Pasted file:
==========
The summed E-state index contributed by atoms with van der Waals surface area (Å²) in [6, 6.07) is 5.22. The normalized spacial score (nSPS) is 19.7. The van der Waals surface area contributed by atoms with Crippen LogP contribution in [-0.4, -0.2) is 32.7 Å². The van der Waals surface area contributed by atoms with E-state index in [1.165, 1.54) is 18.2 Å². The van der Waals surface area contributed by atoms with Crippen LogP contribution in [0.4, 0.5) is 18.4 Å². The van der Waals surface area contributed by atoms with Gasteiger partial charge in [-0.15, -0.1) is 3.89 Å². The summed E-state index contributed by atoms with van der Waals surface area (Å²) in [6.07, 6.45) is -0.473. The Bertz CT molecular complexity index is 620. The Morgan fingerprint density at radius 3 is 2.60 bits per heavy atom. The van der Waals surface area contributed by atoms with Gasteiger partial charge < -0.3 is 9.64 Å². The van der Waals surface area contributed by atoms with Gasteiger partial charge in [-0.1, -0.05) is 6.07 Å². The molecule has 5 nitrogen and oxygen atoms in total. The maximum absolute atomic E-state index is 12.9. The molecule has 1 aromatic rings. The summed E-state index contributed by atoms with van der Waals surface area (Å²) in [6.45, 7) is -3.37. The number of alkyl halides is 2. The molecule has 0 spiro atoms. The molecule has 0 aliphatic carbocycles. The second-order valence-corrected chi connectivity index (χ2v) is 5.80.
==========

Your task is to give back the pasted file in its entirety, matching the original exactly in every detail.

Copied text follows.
The summed E-state index contributed by atoms with van der Waals surface area (Å²) in [6, 6.07) is 5.22. The normalized spacial score (nSPS) is 19.7. The van der Waals surface area contributed by atoms with Crippen LogP contribution in [-0.4, -0.2) is 32.7 Å². The van der Waals surface area contributed by atoms with E-state index in [1.165, 1.54) is 18.2 Å². The van der Waals surface area contributed by atoms with Crippen LogP contribution in [0.4, 0.5) is 18.4 Å². The van der Waals surface area contributed by atoms with Gasteiger partial charge in [-0.15, -0.1) is 3.89 Å². The summed E-state index contributed by atoms with van der Waals surface area (Å²) in [6.07, 6.45) is -0.473. The Bertz CT molecular complexity index is 620. The Morgan fingerprint density at radius 3 is 2.60 bits per heavy atom. The van der Waals surface area contributed by atoms with Gasteiger partial charge < -0.3 is 9.64 Å². The van der Waals surface area contributed by atoms with Gasteiger partial charge in [-0.1, -0.05) is 6.07 Å². The molecule has 5 nitrogen and oxygen atoms in total. The maximum absolute atomic E-state index is 12.9. The molecule has 1 aromatic rings. The summed E-state index contributed by atoms with van der Waals surface area (Å²) in [6.45, 7) is -3.37. The number of alkyl halides is 2. The molecule has 0 spiro atoms. The molecule has 0 aliphatic carbocycles. The second-order valence-corrected chi connectivity index (χ2v) is 5.80.